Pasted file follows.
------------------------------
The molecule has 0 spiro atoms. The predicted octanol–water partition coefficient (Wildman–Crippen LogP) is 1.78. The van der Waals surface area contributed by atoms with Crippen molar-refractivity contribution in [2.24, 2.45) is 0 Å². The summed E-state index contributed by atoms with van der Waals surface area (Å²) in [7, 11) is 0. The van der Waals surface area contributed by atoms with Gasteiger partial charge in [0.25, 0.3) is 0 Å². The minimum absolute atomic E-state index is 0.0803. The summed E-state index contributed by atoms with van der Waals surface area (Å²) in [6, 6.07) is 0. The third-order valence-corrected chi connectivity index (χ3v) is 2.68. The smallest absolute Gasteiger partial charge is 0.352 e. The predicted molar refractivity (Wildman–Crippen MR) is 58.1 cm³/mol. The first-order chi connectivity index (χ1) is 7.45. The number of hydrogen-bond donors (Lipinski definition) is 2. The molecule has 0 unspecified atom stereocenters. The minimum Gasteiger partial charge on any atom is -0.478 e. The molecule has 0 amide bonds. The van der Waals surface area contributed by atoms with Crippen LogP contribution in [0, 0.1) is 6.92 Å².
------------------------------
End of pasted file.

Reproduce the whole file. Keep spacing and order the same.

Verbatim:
The molecule has 0 spiro atoms. The predicted octanol–water partition coefficient (Wildman–Crippen LogP) is 1.78. The van der Waals surface area contributed by atoms with Crippen molar-refractivity contribution in [2.24, 2.45) is 0 Å². The summed E-state index contributed by atoms with van der Waals surface area (Å²) in [7, 11) is 0. The van der Waals surface area contributed by atoms with Gasteiger partial charge in [0.25, 0.3) is 0 Å². The minimum absolute atomic E-state index is 0.0803. The summed E-state index contributed by atoms with van der Waals surface area (Å²) in [6, 6.07) is 0. The third-order valence-corrected chi connectivity index (χ3v) is 2.68. The smallest absolute Gasteiger partial charge is 0.352 e. The predicted molar refractivity (Wildman–Crippen MR) is 58.1 cm³/mol. The first-order chi connectivity index (χ1) is 7.45. The number of hydrogen-bond donors (Lipinski definition) is 2. The molecule has 0 unspecified atom stereocenters. The minimum Gasteiger partial charge on any atom is -0.478 e. The molecule has 0 amide bonds. The van der Waals surface area contributed by atoms with Crippen LogP contribution in [0, 0.1) is 6.92 Å².